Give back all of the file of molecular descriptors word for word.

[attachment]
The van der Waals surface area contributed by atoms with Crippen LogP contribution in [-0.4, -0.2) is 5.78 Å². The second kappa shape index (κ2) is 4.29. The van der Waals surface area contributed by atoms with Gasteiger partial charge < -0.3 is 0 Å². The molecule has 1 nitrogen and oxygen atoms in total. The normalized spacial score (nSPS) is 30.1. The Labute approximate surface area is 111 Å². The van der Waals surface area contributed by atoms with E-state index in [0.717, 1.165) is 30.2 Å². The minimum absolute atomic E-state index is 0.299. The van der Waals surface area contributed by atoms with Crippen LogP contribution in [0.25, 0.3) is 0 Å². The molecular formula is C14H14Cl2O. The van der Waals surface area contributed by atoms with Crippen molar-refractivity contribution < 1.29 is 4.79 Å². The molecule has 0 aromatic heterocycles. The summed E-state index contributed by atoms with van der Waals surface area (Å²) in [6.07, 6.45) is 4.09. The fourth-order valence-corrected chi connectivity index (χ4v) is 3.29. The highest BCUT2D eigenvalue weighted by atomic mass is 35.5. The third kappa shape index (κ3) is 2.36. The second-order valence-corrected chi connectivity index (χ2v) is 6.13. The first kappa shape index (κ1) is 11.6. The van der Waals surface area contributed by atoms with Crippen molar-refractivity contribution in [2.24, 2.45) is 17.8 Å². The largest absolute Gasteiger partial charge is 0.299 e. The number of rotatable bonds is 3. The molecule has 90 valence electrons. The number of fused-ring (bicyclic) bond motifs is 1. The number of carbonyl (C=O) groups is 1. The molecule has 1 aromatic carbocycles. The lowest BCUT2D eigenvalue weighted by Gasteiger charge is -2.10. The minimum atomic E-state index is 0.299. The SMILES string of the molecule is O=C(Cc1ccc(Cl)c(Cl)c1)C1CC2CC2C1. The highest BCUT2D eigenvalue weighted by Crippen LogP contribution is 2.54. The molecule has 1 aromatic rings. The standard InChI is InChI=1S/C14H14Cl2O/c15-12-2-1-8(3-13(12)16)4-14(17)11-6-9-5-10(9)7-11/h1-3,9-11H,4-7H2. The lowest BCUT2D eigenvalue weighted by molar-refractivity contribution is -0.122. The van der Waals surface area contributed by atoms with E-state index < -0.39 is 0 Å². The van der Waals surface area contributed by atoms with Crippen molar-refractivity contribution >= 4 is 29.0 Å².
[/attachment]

The van der Waals surface area contributed by atoms with Crippen LogP contribution in [-0.4, -0.2) is 5.78 Å². The second kappa shape index (κ2) is 4.29. The van der Waals surface area contributed by atoms with Gasteiger partial charge < -0.3 is 0 Å². The molecule has 1 nitrogen and oxygen atoms in total. The normalized spacial score (nSPS) is 30.1. The Labute approximate surface area is 111 Å². The van der Waals surface area contributed by atoms with E-state index in [0.717, 1.165) is 30.2 Å². The minimum absolute atomic E-state index is 0.299. The van der Waals surface area contributed by atoms with Crippen LogP contribution in [0.25, 0.3) is 0 Å². The molecular formula is C14H14Cl2O. The van der Waals surface area contributed by atoms with Crippen molar-refractivity contribution < 1.29 is 4.79 Å². The molecule has 0 aromatic heterocycles. The summed E-state index contributed by atoms with van der Waals surface area (Å²) in [6.07, 6.45) is 4.09. The fourth-order valence-corrected chi connectivity index (χ4v) is 3.29. The highest BCUT2D eigenvalue weighted by atomic mass is 35.5. The third kappa shape index (κ3) is 2.36. The second-order valence-corrected chi connectivity index (χ2v) is 6.13. The first kappa shape index (κ1) is 11.6. The van der Waals surface area contributed by atoms with Crippen molar-refractivity contribution in [2.24, 2.45) is 17.8 Å². The largest absolute Gasteiger partial charge is 0.299 e. The number of rotatable bonds is 3. The molecule has 90 valence electrons. The number of fused-ring (bicyclic) bond motifs is 1. The number of carbonyl (C=O) groups is 1. The molecule has 1 aromatic carbocycles. The lowest BCUT2D eigenvalue weighted by Gasteiger charge is -2.10. The minimum atomic E-state index is 0.299. The SMILES string of the molecule is O=C(Cc1ccc(Cl)c(Cl)c1)C1CC2CC2C1. The highest BCUT2D eigenvalue weighted by Crippen LogP contribution is 2.54. The molecule has 1 aromatic rings. The standard InChI is InChI=1S/C14H14Cl2O/c15-12-2-1-8(3-13(12)16)4-14(17)11-6-9-5-10(9)7-11/h1-3,9-11H,4-7H2. The lowest BCUT2D eigenvalue weighted by molar-refractivity contribution is -0.122. The van der Waals surface area contributed by atoms with E-state index < -0.39 is 0 Å². The van der Waals surface area contributed by atoms with Crippen molar-refractivity contribution >= 4 is 29.0 Å².